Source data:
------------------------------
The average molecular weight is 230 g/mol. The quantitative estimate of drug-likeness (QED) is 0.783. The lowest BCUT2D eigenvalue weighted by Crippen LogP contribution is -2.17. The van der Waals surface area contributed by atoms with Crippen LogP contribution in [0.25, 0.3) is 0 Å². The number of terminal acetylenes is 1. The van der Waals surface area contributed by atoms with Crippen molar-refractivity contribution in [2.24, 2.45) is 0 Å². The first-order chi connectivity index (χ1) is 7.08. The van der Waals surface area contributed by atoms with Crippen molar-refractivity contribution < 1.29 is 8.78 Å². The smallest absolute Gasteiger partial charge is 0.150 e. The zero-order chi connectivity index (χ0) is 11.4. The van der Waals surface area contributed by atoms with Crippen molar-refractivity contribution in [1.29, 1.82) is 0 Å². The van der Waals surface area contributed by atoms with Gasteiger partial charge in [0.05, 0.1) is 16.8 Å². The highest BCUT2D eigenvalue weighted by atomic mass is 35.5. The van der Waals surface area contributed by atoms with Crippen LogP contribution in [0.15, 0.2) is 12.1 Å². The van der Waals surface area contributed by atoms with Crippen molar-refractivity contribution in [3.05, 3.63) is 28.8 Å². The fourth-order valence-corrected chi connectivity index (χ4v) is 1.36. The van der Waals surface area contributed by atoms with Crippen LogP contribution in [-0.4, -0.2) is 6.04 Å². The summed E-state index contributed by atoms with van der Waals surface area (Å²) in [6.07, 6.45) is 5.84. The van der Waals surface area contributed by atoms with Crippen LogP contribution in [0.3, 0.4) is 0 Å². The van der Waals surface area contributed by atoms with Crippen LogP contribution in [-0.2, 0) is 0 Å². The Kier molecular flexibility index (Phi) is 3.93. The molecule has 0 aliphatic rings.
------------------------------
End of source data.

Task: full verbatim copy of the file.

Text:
The average molecular weight is 230 g/mol. The quantitative estimate of drug-likeness (QED) is 0.783. The lowest BCUT2D eigenvalue weighted by Crippen LogP contribution is -2.17. The van der Waals surface area contributed by atoms with Crippen LogP contribution in [0.25, 0.3) is 0 Å². The number of terminal acetylenes is 1. The van der Waals surface area contributed by atoms with Crippen molar-refractivity contribution in [2.24, 2.45) is 0 Å². The first-order chi connectivity index (χ1) is 7.08. The van der Waals surface area contributed by atoms with Crippen molar-refractivity contribution < 1.29 is 8.78 Å². The smallest absolute Gasteiger partial charge is 0.150 e. The zero-order chi connectivity index (χ0) is 11.4. The van der Waals surface area contributed by atoms with Crippen molar-refractivity contribution in [1.29, 1.82) is 0 Å². The van der Waals surface area contributed by atoms with Gasteiger partial charge in [0.05, 0.1) is 16.8 Å². The highest BCUT2D eigenvalue weighted by atomic mass is 35.5. The van der Waals surface area contributed by atoms with Crippen LogP contribution in [0.15, 0.2) is 12.1 Å². The van der Waals surface area contributed by atoms with Crippen molar-refractivity contribution in [3.05, 3.63) is 28.8 Å². The fourth-order valence-corrected chi connectivity index (χ4v) is 1.36. The van der Waals surface area contributed by atoms with Crippen LogP contribution in [-0.4, -0.2) is 6.04 Å². The summed E-state index contributed by atoms with van der Waals surface area (Å²) in [6.07, 6.45) is 5.84. The van der Waals surface area contributed by atoms with Crippen LogP contribution in [0.3, 0.4) is 0 Å². The van der Waals surface area contributed by atoms with Crippen LogP contribution in [-0.2, 0) is 0 Å². The Kier molecular flexibility index (Phi) is 3.93. The molecule has 0 aliphatic rings.